John L. Gustafson
ClearSpeed
Technology, Inc.
The task that motivated AtanasoffÕs construction of the first electronic digital computer has a mathematical legacy going back thousands of years, and it remains the fundamental operation by which computers are measured; solving systems of linear equations. This is sometimes misconstrued as a Òspecial purposeÓ form of computing, but is actually as general in application as is any basic block of source code involving the four arithmetic operations +, –, «, and ü. Systems built for this function share many architectural features; 70 years after Atanasoff conceived the ABC, ClearSpeed is building hardware for the solution of the exact same type of calculation, but trillions of times faster. The quest for linear solvers has motivated some of the most important innovations in computing history.
The solution of linear equations has been a primary goal for computation since the time of the abacus. Some examples of historical efforts follow.
1.1. 300 BC: Babylonian Òword problemsÓ
The following example, from a Babylonian clay tablet circa 300 BC, could have come from a modern-day text on beginning algebra:
There are two fields whose total area is 1800 square
yards. One produces grain at the rate of ^{2}/_{3} of a bushel
per square yard while the other produces grain at the rate of ^{1}/_{2}
a bushel per square yard. If the total yield is 1100 bushels, what is the size
of each field?
That tablet [1] may be the first record we have of the human need for linear equation solvers.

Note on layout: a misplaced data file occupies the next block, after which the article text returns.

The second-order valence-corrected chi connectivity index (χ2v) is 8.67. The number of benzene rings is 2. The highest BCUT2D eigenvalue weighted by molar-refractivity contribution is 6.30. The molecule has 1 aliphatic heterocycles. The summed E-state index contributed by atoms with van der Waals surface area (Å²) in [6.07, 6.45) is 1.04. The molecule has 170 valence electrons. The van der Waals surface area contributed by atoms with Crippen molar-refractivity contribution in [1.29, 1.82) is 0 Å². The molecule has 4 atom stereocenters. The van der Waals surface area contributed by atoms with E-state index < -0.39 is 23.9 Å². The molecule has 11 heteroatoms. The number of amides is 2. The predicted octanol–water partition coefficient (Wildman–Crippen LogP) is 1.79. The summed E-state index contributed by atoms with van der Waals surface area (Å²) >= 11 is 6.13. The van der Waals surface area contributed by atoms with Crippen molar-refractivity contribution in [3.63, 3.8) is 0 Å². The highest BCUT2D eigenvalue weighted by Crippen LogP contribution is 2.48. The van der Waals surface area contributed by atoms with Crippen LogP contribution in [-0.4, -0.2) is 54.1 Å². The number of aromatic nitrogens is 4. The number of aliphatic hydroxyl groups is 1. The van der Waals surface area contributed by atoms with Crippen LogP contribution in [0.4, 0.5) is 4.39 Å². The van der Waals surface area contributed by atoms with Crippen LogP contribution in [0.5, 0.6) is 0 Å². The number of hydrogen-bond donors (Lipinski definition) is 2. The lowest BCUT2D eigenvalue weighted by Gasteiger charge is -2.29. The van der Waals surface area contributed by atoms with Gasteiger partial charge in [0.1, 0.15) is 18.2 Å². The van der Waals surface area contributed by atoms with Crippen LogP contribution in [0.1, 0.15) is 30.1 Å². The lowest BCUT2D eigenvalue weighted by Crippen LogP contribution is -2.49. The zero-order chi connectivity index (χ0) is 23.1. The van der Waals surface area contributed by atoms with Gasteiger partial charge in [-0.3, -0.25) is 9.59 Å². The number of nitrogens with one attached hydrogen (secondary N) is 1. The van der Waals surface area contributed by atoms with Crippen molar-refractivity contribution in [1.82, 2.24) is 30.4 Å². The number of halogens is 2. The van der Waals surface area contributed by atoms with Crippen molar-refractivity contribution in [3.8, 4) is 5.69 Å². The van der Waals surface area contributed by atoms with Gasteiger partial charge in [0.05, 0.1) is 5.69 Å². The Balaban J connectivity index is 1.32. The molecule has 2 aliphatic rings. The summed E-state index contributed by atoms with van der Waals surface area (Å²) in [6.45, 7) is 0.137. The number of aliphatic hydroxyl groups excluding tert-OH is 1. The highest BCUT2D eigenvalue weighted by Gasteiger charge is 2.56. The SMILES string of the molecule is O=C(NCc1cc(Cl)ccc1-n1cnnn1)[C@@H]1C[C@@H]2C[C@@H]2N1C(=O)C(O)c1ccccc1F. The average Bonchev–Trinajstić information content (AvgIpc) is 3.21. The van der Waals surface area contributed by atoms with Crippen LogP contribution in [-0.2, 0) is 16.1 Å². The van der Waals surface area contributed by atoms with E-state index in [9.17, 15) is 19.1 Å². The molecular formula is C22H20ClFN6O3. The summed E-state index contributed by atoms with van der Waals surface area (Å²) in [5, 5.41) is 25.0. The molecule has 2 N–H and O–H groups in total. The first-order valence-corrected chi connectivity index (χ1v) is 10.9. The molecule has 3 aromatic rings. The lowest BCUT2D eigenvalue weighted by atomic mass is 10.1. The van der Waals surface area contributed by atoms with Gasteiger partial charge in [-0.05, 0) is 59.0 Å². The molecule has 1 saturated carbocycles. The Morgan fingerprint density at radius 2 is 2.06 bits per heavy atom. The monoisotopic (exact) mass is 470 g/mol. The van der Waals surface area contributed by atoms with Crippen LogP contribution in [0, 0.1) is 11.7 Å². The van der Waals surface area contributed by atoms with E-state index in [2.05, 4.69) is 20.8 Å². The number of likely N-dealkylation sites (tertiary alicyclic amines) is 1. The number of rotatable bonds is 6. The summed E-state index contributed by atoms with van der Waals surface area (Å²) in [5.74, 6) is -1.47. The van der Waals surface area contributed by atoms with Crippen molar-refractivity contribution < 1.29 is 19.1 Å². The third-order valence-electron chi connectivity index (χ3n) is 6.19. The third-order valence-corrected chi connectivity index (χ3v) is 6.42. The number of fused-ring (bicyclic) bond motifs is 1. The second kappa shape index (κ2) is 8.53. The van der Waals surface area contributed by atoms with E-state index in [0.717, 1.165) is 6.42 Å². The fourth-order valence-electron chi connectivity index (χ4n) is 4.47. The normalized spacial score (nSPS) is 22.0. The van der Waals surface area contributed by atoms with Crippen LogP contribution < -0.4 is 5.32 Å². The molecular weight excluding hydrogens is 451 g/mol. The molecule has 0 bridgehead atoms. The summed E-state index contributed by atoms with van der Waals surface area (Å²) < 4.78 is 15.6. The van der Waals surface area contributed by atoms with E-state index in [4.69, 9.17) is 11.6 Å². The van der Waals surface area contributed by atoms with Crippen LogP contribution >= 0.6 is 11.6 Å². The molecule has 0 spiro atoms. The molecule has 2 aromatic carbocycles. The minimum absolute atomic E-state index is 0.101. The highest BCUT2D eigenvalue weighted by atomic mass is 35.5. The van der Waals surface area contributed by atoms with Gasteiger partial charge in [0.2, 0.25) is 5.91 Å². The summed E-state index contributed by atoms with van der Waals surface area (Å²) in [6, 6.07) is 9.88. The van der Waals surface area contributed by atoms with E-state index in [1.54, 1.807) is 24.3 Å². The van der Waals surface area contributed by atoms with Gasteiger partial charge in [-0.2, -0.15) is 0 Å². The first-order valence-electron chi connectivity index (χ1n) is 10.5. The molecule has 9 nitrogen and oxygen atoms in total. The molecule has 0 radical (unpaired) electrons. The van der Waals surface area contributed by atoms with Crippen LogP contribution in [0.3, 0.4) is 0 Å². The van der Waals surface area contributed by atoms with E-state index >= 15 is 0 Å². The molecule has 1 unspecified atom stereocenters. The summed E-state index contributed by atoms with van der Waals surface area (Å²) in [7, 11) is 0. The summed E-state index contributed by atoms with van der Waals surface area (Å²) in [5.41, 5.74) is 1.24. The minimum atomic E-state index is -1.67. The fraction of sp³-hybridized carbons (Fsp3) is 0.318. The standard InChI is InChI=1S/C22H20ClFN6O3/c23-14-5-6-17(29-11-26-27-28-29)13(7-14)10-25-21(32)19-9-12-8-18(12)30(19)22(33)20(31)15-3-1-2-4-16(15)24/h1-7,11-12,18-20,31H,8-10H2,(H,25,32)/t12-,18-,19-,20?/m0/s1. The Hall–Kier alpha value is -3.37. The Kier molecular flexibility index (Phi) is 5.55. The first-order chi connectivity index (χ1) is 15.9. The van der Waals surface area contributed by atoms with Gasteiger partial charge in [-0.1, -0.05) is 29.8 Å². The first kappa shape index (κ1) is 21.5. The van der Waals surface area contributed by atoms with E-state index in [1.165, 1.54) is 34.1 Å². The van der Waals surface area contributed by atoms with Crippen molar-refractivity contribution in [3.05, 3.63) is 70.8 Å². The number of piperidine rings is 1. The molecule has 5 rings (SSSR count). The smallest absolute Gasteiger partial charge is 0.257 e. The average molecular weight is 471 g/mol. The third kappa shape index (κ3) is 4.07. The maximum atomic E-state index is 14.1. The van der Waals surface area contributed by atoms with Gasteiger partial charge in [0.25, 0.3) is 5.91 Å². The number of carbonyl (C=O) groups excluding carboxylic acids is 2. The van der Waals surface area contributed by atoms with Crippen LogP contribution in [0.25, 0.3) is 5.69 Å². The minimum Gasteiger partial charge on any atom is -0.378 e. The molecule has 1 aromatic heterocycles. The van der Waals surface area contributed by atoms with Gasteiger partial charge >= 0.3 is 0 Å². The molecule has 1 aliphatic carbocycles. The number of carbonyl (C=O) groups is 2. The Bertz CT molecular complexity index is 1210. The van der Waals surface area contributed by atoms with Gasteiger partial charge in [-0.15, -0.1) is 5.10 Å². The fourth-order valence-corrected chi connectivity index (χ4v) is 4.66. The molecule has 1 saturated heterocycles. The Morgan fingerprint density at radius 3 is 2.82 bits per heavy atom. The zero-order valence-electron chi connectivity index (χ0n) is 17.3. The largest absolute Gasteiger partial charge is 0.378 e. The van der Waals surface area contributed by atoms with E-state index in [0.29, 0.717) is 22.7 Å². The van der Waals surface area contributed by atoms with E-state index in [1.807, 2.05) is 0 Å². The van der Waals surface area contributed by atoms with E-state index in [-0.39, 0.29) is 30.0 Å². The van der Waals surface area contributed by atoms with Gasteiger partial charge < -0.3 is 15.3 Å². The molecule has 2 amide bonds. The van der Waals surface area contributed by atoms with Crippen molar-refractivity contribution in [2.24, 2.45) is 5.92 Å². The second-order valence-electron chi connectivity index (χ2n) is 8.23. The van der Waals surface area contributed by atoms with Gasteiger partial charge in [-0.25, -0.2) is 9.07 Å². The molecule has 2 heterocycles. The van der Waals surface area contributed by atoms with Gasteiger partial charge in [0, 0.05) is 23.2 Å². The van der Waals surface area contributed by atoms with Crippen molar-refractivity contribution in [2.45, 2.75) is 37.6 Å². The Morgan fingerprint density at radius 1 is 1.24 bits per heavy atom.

Those word problems also date from almost exactly the time of the earliest surviving calculating device [2], a Òcounting boardÓ that worked like an abacus but with gravity holding pebbles in grooves instead of beads held on wires. The ÒSalamis Tablet,Ó circa 300 BC, may well have been used to solve those early sets of linear equations.
Figure 1. The Salamis Tablet
By moving pebbles between columns of grooves on the white marble surface, this device aided accurate addition and subtraction up to 10,000; in modern terms, it was a four-decimal calculator. Note the dual registers; the top one has lower precision, such as might be required for the result of division operations on integers through repeated subtraction.
1.2. The Jiuzhang Suanshu: Òcalculation by square tablesÓ
By 200 BC, Chinese mathematics rivaled and often surpassed that of Babylonia. The Jiuzhang Suanshu, or Nine Chapters on the Mathematical Art, dates from the Han Dynasty [3], yet includes as Chapter 8 a perfect description of what we now know as Gaussian elimination, with 18 examples including one with six equations in six unknowns! Perhaps Òsquare tableÓ is better translated as Òmatrix.Ó The examples show reduction to triangular form by scaling and subtraction, including the concept of negative numbers as partial results. The examples used small integers, but a 6 by 6 problem requires over 200 arithmetic operations that probably still took several hours to perform accurately with the help of an abacus.
1.3.
Two millennia pass
From the Chinese achievement to the time of Gauss, we see only records of 2 by 2 and 3 by 3 systems of equations, where the solution methods are various ways of expressing CramerÕs Rule. CramerÕs Rule is elegant for such small systems, immediately informing the user if the system is insolvable (by concluding in a division by zero), but scales as the factorial of the number of equations. Even to solve a 4 by 4 system exceeds the patience of most people, particularly since CramerÕs Rule tends to create many-decimal intermediate results from simple starting coefficients. It appears that the fundamental technique described in the Jiuzhang Suanshu was lost for almost 2000 years.